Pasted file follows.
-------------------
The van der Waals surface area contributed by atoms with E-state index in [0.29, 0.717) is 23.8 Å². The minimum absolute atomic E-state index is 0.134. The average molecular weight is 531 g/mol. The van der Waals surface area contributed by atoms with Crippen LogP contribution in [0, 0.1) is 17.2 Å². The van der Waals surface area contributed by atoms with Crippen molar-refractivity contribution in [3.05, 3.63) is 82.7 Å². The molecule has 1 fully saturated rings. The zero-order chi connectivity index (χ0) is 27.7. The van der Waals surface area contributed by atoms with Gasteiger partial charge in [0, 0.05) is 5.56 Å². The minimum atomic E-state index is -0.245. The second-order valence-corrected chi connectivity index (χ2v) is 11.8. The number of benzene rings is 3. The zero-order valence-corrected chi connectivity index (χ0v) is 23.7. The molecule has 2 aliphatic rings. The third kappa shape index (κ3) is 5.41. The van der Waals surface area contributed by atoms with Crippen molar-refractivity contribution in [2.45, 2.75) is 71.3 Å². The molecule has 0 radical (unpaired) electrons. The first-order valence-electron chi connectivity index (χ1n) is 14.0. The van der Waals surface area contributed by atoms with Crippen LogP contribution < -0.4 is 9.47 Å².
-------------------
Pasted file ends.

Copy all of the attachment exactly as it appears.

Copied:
The van der Waals surface area contributed by atoms with E-state index in [0.29, 0.717) is 23.8 Å². The minimum absolute atomic E-state index is 0.134. The average molecular weight is 531 g/mol. The van der Waals surface area contributed by atoms with Crippen LogP contribution in [0, 0.1) is 17.2 Å². The van der Waals surface area contributed by atoms with Crippen molar-refractivity contribution in [3.05, 3.63) is 82.7 Å². The molecule has 1 fully saturated rings. The zero-order chi connectivity index (χ0) is 27.7. The van der Waals surface area contributed by atoms with Gasteiger partial charge in [0, 0.05) is 5.56 Å². The minimum atomic E-state index is -0.245. The second-order valence-corrected chi connectivity index (χ2v) is 11.8. The number of benzene rings is 3. The zero-order valence-corrected chi connectivity index (χ0v) is 23.7. The molecule has 2 aliphatic rings. The third kappa shape index (κ3) is 5.41. The van der Waals surface area contributed by atoms with Crippen molar-refractivity contribution in [2.45, 2.75) is 71.3 Å². The molecule has 0 radical (unpaired) electrons. The first-order valence-electron chi connectivity index (χ1n) is 14.0. The van der Waals surface area contributed by atoms with Crippen LogP contribution < -0.4 is 9.47 Å².